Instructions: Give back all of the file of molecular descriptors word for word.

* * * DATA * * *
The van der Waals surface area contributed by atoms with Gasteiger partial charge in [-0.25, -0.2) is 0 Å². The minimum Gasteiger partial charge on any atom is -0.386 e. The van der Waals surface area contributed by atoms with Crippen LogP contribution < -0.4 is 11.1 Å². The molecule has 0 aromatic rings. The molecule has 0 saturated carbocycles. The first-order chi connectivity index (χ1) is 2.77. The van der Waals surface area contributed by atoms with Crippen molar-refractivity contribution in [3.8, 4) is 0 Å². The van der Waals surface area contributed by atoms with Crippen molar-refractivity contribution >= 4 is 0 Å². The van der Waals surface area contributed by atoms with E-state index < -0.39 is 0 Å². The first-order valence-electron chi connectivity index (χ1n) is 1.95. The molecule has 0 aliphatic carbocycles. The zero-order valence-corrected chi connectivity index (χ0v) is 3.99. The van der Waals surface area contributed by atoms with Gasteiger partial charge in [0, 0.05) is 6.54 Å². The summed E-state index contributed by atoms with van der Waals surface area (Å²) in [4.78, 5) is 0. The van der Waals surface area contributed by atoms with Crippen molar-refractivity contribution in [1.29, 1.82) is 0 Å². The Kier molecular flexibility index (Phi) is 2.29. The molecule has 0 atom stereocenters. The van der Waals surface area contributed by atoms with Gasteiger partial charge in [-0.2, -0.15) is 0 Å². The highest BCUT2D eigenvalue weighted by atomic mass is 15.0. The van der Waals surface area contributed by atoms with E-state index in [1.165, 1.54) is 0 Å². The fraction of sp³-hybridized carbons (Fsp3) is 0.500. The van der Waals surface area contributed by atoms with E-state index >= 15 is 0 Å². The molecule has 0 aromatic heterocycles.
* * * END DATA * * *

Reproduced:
The van der Waals surface area contributed by atoms with Gasteiger partial charge in [-0.25, -0.2) is 0 Å². The minimum Gasteiger partial charge on any atom is -0.386 e. The van der Waals surface area contributed by atoms with Crippen LogP contribution < -0.4 is 11.1 Å². The molecule has 0 aromatic rings. The molecule has 0 saturated carbocycles. The first-order chi connectivity index (χ1) is 2.77. The van der Waals surface area contributed by atoms with Crippen molar-refractivity contribution in [3.8, 4) is 0 Å². The van der Waals surface area contributed by atoms with Crippen molar-refractivity contribution >= 4 is 0 Å². The van der Waals surface area contributed by atoms with E-state index < -0.39 is 0 Å². The first-order valence-electron chi connectivity index (χ1n) is 1.95. The molecule has 0 aliphatic carbocycles. The zero-order valence-corrected chi connectivity index (χ0v) is 3.99. The van der Waals surface area contributed by atoms with Gasteiger partial charge in [0, 0.05) is 6.54 Å². The summed E-state index contributed by atoms with van der Waals surface area (Å²) in [4.78, 5) is 0. The van der Waals surface area contributed by atoms with Crippen molar-refractivity contribution in [1.29, 1.82) is 0 Å². The Kier molecular flexibility index (Phi) is 2.29. The molecule has 0 atom stereocenters. The van der Waals surface area contributed by atoms with Gasteiger partial charge in [-0.2, -0.15) is 0 Å². The highest BCUT2D eigenvalue weighted by atomic mass is 15.0. The van der Waals surface area contributed by atoms with E-state index in [1.165, 1.54) is 0 Å². The fraction of sp³-hybridized carbons (Fsp3) is 0.500. The van der Waals surface area contributed by atoms with E-state index >= 15 is 0 Å². The molecule has 0 aromatic heterocycles.